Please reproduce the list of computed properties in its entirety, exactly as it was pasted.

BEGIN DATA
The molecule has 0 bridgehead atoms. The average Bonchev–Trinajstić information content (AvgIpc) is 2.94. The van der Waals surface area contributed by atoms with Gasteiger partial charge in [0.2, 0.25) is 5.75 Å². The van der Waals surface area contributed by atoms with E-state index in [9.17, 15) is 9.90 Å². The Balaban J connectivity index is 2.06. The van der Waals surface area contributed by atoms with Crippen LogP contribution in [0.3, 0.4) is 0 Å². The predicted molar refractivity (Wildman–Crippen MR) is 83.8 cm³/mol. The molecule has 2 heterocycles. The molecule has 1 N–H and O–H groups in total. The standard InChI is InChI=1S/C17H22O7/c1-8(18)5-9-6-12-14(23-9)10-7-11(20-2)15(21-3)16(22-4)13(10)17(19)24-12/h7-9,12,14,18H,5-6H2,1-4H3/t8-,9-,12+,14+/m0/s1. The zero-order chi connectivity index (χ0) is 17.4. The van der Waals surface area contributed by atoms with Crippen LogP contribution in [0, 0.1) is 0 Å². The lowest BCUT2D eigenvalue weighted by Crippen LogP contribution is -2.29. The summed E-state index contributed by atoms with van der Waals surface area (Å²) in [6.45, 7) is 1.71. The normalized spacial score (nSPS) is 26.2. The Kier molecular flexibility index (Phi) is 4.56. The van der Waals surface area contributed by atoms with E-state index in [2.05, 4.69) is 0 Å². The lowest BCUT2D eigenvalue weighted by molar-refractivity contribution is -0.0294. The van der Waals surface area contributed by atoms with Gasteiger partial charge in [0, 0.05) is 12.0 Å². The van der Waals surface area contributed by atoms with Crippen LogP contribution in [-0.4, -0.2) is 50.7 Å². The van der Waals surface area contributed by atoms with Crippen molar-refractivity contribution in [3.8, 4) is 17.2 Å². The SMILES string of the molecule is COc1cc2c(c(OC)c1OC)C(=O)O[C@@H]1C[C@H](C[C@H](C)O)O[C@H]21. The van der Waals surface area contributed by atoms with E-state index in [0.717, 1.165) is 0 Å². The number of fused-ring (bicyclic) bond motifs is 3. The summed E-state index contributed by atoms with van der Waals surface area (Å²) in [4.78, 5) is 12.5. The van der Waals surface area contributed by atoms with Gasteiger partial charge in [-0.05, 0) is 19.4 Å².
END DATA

The molecule has 0 bridgehead atoms. The average Bonchev–Trinajstić information content (AvgIpc) is 2.94. The van der Waals surface area contributed by atoms with Gasteiger partial charge in [0.2, 0.25) is 5.75 Å². The van der Waals surface area contributed by atoms with E-state index in [9.17, 15) is 9.90 Å². The Balaban J connectivity index is 2.06. The van der Waals surface area contributed by atoms with Crippen LogP contribution in [0.3, 0.4) is 0 Å². The predicted molar refractivity (Wildman–Crippen MR) is 83.8 cm³/mol. The molecule has 2 heterocycles. The molecule has 1 N–H and O–H groups in total. The standard InChI is InChI=1S/C17H22O7/c1-8(18)5-9-6-12-14(23-9)10-7-11(20-2)15(21-3)16(22-4)13(10)17(19)24-12/h7-9,12,14,18H,5-6H2,1-4H3/t8-,9-,12+,14+/m0/s1. The zero-order chi connectivity index (χ0) is 17.4. The van der Waals surface area contributed by atoms with Crippen LogP contribution in [0, 0.1) is 0 Å². The lowest BCUT2D eigenvalue weighted by Crippen LogP contribution is -2.29. The summed E-state index contributed by atoms with van der Waals surface area (Å²) in [6.45, 7) is 1.71. The normalized spacial score (nSPS) is 26.2. The Kier molecular flexibility index (Phi) is 4.56. The van der Waals surface area contributed by atoms with E-state index in [2.05, 4.69) is 0 Å². The lowest BCUT2D eigenvalue weighted by molar-refractivity contribution is -0.0294. The van der Waals surface area contributed by atoms with Gasteiger partial charge in [0, 0.05) is 12.0 Å². The van der Waals surface area contributed by atoms with Crippen LogP contribution in [-0.4, -0.2) is 50.7 Å². The van der Waals surface area contributed by atoms with Crippen molar-refractivity contribution in [3.8, 4) is 17.2 Å². The SMILES string of the molecule is COc1cc2c(c(OC)c1OC)C(=O)O[C@@H]1C[C@H](C[C@H](C)O)O[C@H]21. The van der Waals surface area contributed by atoms with E-state index in [0.717, 1.165) is 0 Å². The number of fused-ring (bicyclic) bond motifs is 3. The summed E-state index contributed by atoms with van der Waals surface area (Å²) in [4.78, 5) is 12.5. The van der Waals surface area contributed by atoms with Gasteiger partial charge in [-0.05, 0) is 19.4 Å².